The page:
Fort Scott, during the 1860's and 1870's, was noted for its gaiety. Even during the tense days before the war the Free State Hotel was as gay a spot as was to be found in southeastern Kansas. Here, according to early newspaper accounts, the "elite of the town" gathered and frequently "danced and joshed each other until seven o'clock in the morning."

The Wilder House, just off the Plaza on Main Street, replaced the Free State Hotel as a rendezvous in the late i86o's. Famed in the vicinity is the reply of the hotel-keeper when new arrivals asked, "Is this the Wilder House?" "You stay here awhile," he would drawl, "and you'll find there ain't a wilder house in the country."

The Tri-Weekly Stage ran between Kansas City and Fort Scott in the 1860's, the name of which, as the town wags explained it, meant "to go out one week and try to get back the next." The fare between the two points was $10 and "carry a rail," the term of the day for walking alongside the stagecoach when the roads were bad. "If the roads were good," an historian writes, "a man passenger only had to carry a rail about a third of the way. But it was worth the price to ride into the Wilder House with a grand flourish."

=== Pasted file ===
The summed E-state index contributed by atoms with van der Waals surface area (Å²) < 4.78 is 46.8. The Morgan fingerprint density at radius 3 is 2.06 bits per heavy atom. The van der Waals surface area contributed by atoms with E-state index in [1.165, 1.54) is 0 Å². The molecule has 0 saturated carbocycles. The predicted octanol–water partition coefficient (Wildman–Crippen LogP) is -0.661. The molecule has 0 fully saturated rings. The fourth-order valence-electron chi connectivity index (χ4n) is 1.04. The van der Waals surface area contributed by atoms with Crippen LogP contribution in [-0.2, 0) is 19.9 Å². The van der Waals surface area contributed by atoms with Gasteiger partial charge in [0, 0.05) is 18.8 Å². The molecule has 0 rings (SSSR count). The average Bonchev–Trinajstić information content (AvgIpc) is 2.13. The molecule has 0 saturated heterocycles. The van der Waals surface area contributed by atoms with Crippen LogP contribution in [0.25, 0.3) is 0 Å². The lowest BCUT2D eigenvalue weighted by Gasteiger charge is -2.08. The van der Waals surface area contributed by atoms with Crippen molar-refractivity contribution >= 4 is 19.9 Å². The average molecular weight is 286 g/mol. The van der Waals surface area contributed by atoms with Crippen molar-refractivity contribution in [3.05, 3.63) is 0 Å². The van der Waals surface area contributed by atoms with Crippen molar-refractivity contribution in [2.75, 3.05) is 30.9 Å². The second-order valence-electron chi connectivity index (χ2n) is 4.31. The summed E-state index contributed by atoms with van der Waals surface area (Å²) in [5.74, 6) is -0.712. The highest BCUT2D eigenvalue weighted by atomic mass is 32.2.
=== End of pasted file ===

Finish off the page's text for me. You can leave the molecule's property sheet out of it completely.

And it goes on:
Cohn's Restaurant and Confectionery on East Wall Street became the social hub of the town in the 1880's. "The Delmonico of the West," one local newspaper called it, "a royal restaurant with dining parlors handsomely painted and papered in the highest style of art, the popular and stylish resort of the city. . . ." Cohn, restaurateur of parts, among other elaborate dishes contributed "Quail a la Marmaton" and "Turkey a la Pawnee" to the art of cuisine.

By the beginning of the twentieth century, however, social life was greatly subdued. The town was developing as a manufacturing and trading center. Then in the early 1900's came a slump in business activity, a gradual let down after a half century of bustling activity.

For years farmers in the vicinity produced grains and vegetables with only moderate success. In 1910, however, a survey was made and Fort Scott business men offered to promote the establishment of ice cream factories and creameries if the farmers would devote their resources to the raising of dairy cattle. Local banks extended credit to farmers who bought dairy cows and marketed their milk in Fort Scott. Progress was slow in the beginning for money was scarce and a limited market retarded production. In 1918 the Borden Company erected a condensery, furnishing a year-around market which insured the success of the dairying program.